Substantial evidence is "more than a mere scintilla." Moran, 569 F.3d at 112 (quotation marks omitted). "It means such relevant evidence as a reasonable mind might accept as adequate to support a conclusion." Id. (quotation marks omitted and emphasis added). But it is still a very deferential standard of review—even more so than the "clearly erroneous" standard. See Dickinson v. Zurko, 527 U.S. 150, 153, 119 S.Ct. 1816, 144 L.Ed.2d 143 (1999). The substantial evidence standard means once an ALJ finds facts, we can reject those facts "only if a reasonable factfinder would have to conclude otherwise." Warren v. Shalala, 29 F.3d 1287, 1290 (8th Cir.1994) (emphasis added and quotation marks omitted); see also Osorio v. INS, 18 F.3d 1017, 1022 (2d Cir.1994) (using the same standard in the analogous immigration context).
Brault v. Soc. Sec. Admin., Com'r, 683 F.3d 443, 447-48 (2d Cir. 2012)


A. The Opinions of the Treating Sources

When this case was decided, the "treating physician" regulation found at 20 C.F.R. §416.927 was still applicable (it has since been repealed). As this regulation and its companion regulation, 20 C.F.R. §404.1527, have been interpreted,

"the opinion of a claimant's treating physician as to the nature and severity of the impairment is given 'controlling weight' so long as it 'is well-supported by medically acceptable clinical and laboratory diagnostic techniques and is not inconsistent with the other substantial evidence in [the] case record.' " [Burgess v. Astrue, 537 F.3d 117, 127 (2d Cir.2008)] at 128 (quoting 20 C.F.R. § 404.1527(c)(2)). There are, of course, circumstances when it is appropriate for an ALJ not to give controlling weight to a treating physician's opinion. See, e.g., Halloran v. Barnhart, 362 F.3d 28, 32 (2d Cir.2004) (per curiam) (holding that "the opinion of the treating physician is not afforded controlling weight where, as here, the treating physician issued opinions that are not consistent with other substantial evidence in the record, such as the opinions of other medical experts"). Nevertheless, even when a treating physician's opinion is not given controlling weight, SSA regulations require the ALJ to consider several factors in determining how much weight the opinion should receive. See 20 C.F.R. § 404.1527(c)(2)(I), (2)(ii), (3)-(6). "[T]o override the opinion of the treating physician, we have held that the ALJ must explicitly consider, inter alia: (1) the frequen[c]y, length, nature, and extent of treatment; (2) the amount of medical evidence supporting the opinion; (3) the consistency of the opinion with the remaining medical evidence; and, (4) whether the physician is a specialist." Selian v. Astrue, 708 F.3d 409, 418 (2d Cir.2013) (per curiam). "After considering the above factors, the ALJ must 'comprehensively set forth [his] reasons for the weight assigned to a treating physician's opinion.' " Burgess, 537 F.3d at 129 (alteration in original) (quoting Halloran, 362 F.3d at 33). The failure to provide " 'good reasons' for not crediting the opinion of a claimant's treating physician is a ground for remand." Id. at 129-30 [citation omitted]. The ALJ is not permitted to substitute his own expertise or view of the medical proof for the treating physician's opinion or for any competent medical opinion. Id. at 131.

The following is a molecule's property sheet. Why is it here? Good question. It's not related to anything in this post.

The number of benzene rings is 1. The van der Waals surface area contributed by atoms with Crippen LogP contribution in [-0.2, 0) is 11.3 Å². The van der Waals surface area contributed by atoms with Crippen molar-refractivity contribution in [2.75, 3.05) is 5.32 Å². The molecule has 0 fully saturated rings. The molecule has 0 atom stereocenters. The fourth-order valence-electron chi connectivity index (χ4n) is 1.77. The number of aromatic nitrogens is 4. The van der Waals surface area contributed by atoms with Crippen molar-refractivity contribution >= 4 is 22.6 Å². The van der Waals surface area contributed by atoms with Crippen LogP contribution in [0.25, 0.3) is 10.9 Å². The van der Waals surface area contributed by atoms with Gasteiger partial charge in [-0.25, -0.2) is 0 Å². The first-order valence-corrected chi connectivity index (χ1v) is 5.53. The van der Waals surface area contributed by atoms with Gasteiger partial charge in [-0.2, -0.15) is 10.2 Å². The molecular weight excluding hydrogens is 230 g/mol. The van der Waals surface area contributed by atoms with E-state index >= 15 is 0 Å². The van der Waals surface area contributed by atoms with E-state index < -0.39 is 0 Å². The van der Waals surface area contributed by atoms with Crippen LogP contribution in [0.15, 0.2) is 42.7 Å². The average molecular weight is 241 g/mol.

Greek v. Colvin, 802 F.3d 370, 375 (2d Cir. 2015).

In the decision under review, the ALJ discussed the various opinions concerning Plaintiff's functional capacity. She first discounted the disability opinions from Dr. Amabile, who, as noted above, was one of Plaintiff's treating chiropractors, noting that a chiropractor is not a medically acceptable source and that none of his opinions, with the exception of one dated September 20, 2011, provided a function-by-function analysis. The ALJ gave that opinion, which said that Plaintiff was able to return to work with various restrictions, some weight. (Tr. 23).

Next, the ALJ considered opinions found in various exhibits (4F, 7F, 8F, and 10F), expressed by either Dr. Beaupin or Dr. Huckell, but also viewed them as lacking a function-by-function analysis. Additionally, she pointed out that they expressed opinions in terms of state workers' compensation law, which has different standards from Social Security law. The ALJ gave Dr. Beaupin's 2011 opinion partial weight, not accepting his conclusion that Plaintiff could not use her right arm for above-the-waist activities, and she gave significant weight to his 2012 opinion that Plaintiff was limited in her ability to bend, lift, push, pull, carry, crawl, and climb, could lift up to ten pounds, and could stand or walk for two hours at a time. Lastly, she gave partial weight to the opinion of another chiropractor, Dr. Marconi, agreeing that Plaintiff had limitations on her ability to perform repetitive bending, stooping, lifting, and reaching. She did not think, however, that the five-pound lifting restriction contained in his opinion had any support in the record. Id. Based on the analysis of these opinions, the ALJ came up with the conclusion that Plaintiff could do sedentary work as long as she avoided more than occasional climbing of ramps and stairs, stooping, kneeling, crouching, crawling, and overhead reaching, and as long as the work did not involve exposure to certain environmental irritants or workplace hazards. Plaintiff asserts this conclusion is erroneous because it does not give proper weight to the various treating source opinions.